King Soopers Shooter Ruled Competent To Stand Trial
The man charged with killing ten people at a Boulder King Soopers in 2021 was ruled competent to stand trial on Friday.
Ahmad Al Aliwi Alissa was diagnosed with schizophrenia after entering the South Boulder grocery store midday and opening fire with a Ruger AR-566 pistol.
Alissa’s mental health status has stalled the trial for two years.
Judge Ingrid Bakke ruled on Friday that Alissa could process and understand his decision making, meaning he is competent enough to stand trial.
Alissa was admitted to a mental hospital after the shooting incident and given medication to treat his schizophrenia.
The next legal proceeding is scheduled for Nov. 14, where Judge Bakke will determine if the evidence against Alissa is enough for a trial to officially begin.
Boulder County Social Media Account Hacked
The Boulder County Office of Disaster Management’s X account– formerly known as Twitter – was hacked Saturday.
County officials say dozens of unauthorized posts promoting cryptocurrency were made to their X account.
The posts offered cash rewards for joining the THORchain app, and included embedded links to THORchain’s website.
The Office of Disaster Management deactivated the X account and will only post updates on its website for the time being, until a new account is created.
According to the director of Boulder County Officer of Disaster management, Mike Chard, said the team doesn’t know who the hackers are.
115 Decaying Bodies Found In Funeral Home
115 decaying bodies were found inside the Return to Nature Funeral Home in Penrose, Colorado on Friday. Owner Jon Hallford was allegedly storing bodies improperly, but claimed he was doing taxidermy, according to a state document.
A report to authorities was made Friday after complaints that a “putrid” scent was coming from the facility. Authorities entered the funeral home with a search warrant, discovering the decaying bodies inside the one-story home
According to the Associated Press, Return to Nature Funeral Home advertised itself as a “green” facility, where bodies were buried or cremated without embalming chemicals or a metal casket.
Wolf Reintroduction In Colorado Begins
Coloradans voted to reintroduce wolves in 2020 but Colorado Wildlife struggled to find suitable wolves, until now.
The Oregon Department of Fish and Wildlife will supply about 10 gray wolves for the reintroduction. The wolves will be released in isolated land near Glenwood Springs, Roaring Fork Valley, and Vail after they’re tested and treated for disease.
Not all Coloradans are celebrating the return of gray wolves. Executive vice president of the Colorado Cattlemen’s Association, Erin Karney, told The Denver Post that wolves are a threat to livestock and people.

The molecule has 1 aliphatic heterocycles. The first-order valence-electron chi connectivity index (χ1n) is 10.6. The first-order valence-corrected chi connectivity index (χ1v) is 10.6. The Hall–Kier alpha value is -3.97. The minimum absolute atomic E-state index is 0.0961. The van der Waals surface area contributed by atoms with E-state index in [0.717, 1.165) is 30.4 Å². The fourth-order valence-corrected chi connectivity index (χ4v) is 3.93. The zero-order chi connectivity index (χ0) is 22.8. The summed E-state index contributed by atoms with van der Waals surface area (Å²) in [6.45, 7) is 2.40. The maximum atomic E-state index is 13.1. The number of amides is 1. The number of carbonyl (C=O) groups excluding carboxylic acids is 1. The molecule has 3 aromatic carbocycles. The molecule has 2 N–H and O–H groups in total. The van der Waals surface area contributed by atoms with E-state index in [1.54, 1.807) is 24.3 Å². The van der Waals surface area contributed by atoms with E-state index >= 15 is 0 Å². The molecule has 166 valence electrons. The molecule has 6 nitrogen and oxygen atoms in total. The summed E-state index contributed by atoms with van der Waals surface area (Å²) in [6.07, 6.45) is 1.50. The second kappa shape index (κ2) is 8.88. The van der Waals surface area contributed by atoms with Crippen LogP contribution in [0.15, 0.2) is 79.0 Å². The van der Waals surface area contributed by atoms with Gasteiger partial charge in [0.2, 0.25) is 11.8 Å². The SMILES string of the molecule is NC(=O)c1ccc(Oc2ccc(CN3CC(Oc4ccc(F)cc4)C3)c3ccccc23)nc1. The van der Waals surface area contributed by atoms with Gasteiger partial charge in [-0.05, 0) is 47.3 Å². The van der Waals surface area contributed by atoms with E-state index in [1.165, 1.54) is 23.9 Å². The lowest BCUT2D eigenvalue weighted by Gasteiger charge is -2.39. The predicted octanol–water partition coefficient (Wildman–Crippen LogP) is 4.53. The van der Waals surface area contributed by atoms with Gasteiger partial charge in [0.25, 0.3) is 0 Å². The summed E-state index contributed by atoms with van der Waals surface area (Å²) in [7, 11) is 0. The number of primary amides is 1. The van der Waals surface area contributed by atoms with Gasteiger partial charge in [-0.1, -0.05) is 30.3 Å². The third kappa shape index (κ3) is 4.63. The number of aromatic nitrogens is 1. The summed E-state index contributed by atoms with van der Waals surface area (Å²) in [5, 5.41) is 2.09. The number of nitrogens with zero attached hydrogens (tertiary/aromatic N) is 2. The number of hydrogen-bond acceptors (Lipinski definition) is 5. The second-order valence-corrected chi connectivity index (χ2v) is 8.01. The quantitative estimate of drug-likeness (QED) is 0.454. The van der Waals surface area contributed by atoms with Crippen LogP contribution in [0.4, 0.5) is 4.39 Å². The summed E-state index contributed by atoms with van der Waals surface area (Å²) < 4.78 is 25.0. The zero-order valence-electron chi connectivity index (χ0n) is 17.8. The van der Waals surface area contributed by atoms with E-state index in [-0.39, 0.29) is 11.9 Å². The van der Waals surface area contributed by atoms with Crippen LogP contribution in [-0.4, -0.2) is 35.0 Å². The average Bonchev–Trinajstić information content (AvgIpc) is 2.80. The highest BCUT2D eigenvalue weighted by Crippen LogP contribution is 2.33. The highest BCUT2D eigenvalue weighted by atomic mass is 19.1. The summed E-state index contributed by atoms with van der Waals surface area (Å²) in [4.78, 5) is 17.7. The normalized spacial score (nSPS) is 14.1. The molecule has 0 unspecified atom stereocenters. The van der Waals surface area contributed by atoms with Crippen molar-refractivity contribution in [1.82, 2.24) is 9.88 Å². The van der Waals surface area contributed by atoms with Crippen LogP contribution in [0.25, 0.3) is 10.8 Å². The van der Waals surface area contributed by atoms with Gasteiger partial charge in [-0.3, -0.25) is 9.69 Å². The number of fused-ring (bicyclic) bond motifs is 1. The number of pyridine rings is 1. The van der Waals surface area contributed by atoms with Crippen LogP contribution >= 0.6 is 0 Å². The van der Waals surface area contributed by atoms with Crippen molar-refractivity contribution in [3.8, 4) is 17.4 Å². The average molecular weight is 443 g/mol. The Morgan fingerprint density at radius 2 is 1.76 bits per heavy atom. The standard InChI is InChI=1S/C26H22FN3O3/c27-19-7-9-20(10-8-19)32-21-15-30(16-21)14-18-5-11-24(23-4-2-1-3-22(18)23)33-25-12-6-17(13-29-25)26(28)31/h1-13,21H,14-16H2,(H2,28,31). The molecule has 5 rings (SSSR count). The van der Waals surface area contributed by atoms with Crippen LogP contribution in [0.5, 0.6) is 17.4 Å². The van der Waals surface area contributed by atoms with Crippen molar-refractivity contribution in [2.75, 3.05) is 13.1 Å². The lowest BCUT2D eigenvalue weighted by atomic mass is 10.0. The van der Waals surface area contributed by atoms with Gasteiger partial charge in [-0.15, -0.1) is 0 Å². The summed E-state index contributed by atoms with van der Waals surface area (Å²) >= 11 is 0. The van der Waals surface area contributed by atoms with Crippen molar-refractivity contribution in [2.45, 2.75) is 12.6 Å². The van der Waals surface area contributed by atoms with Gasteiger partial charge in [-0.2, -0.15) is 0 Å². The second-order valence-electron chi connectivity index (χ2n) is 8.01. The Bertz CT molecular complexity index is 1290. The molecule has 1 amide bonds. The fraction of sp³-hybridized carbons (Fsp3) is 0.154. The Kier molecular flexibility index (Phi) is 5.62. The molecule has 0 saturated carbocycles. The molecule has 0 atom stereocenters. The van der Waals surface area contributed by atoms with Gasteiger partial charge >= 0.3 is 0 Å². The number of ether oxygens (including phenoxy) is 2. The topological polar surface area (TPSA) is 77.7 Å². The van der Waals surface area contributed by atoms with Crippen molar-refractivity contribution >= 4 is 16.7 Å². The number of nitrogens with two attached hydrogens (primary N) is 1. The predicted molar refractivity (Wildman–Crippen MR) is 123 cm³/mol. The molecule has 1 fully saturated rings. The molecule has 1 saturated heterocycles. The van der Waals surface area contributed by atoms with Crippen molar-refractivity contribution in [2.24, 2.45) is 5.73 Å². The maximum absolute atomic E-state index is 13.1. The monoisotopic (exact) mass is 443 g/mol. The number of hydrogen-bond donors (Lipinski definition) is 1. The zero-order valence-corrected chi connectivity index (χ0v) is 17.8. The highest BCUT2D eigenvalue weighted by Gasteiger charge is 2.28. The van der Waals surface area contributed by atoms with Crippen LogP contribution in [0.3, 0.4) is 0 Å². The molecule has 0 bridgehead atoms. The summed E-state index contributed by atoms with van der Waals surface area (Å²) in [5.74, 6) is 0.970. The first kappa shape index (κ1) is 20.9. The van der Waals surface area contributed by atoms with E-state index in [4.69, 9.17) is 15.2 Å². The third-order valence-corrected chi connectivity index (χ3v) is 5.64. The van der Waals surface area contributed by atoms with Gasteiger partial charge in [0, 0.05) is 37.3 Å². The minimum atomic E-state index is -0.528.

Gray wolves have not been an active species in Colorado since 1940.
Colorado School Districts Join Lawsuit Against Social Media Corporations
Denver, Jeffco and Aspen Public School Districts are suing social media companies including TikTok, Instagram, Snapchat and Meta for allegedly contributing to a youth mental health crisis.
The three school districts are the first in Colorado to join a lawsuit that includes hundreds of school districts nationwide. Douglas County School board representatives say they are also considering joining the suit.
According to the Denver Post, school districts are at the frontline of a mental health crisis affecting students nationwide. The lawsuit is an effort to reform social media platforms so that they become less addictive and harmful to their students’ self esteem.
3D Printed Homes To Be The Future Of Housing
A 3D printed housing community is coming to Colorado. Alquist 3D, a 3d printing construction company, and the nonprofit, Habitat for Humanity are teaming up to build the homes in the Hope Springs community, located in Greeley.
The homes are created from concrete and Alquist 3D says this helps lower residents’ utility bills and protect from natural disaster because the homes can’t burn.
The state, local government, and local community college offered about $4 million in funds to bring Alquist 3D to Greeley in search of more affordable housing. Printing homes at a large scale is more affordable than printing the same number of wood-frame homes, according to the company.
Aims Community College is expanding its 3D printing curriculum to work with the company. Alquist 3D is looking to hire about 20 more employees, including students within the Aims program.
JonBenet Ramsey Case To Be Revisited
A controversial murder case that made international news nearly thirty years ago will get a new look from law enforcement. The Colorado Cold Case Review Team and the Boulder Police Department will cooperate in revisiting the 1996 death murder of JonBenet Ramsey.
JonBenet was six years old when she was found murdered inside her family home in Boulder. The murderer was never found and the case remains unsolved.
Last year, a family member made a formal request to Gov. Jared Polis for the case to be revisited by Colorado’s Cold Case team and be removed from Boulder P.D. ‘s care, according to The Denver Post. Although the Cold Case team was tasked with further investigation of the murder, Boulder P.D. has the final say in the case.
The news of a case revisit came at the same time that lead detective of the case, Thomas Trujillo, was transferred to a different unit. Boulder police spokeswoman Dionne Waugh told The Denver Post that the reassignment of Trujillo wasn’t connected to the decision to revisit the murder case.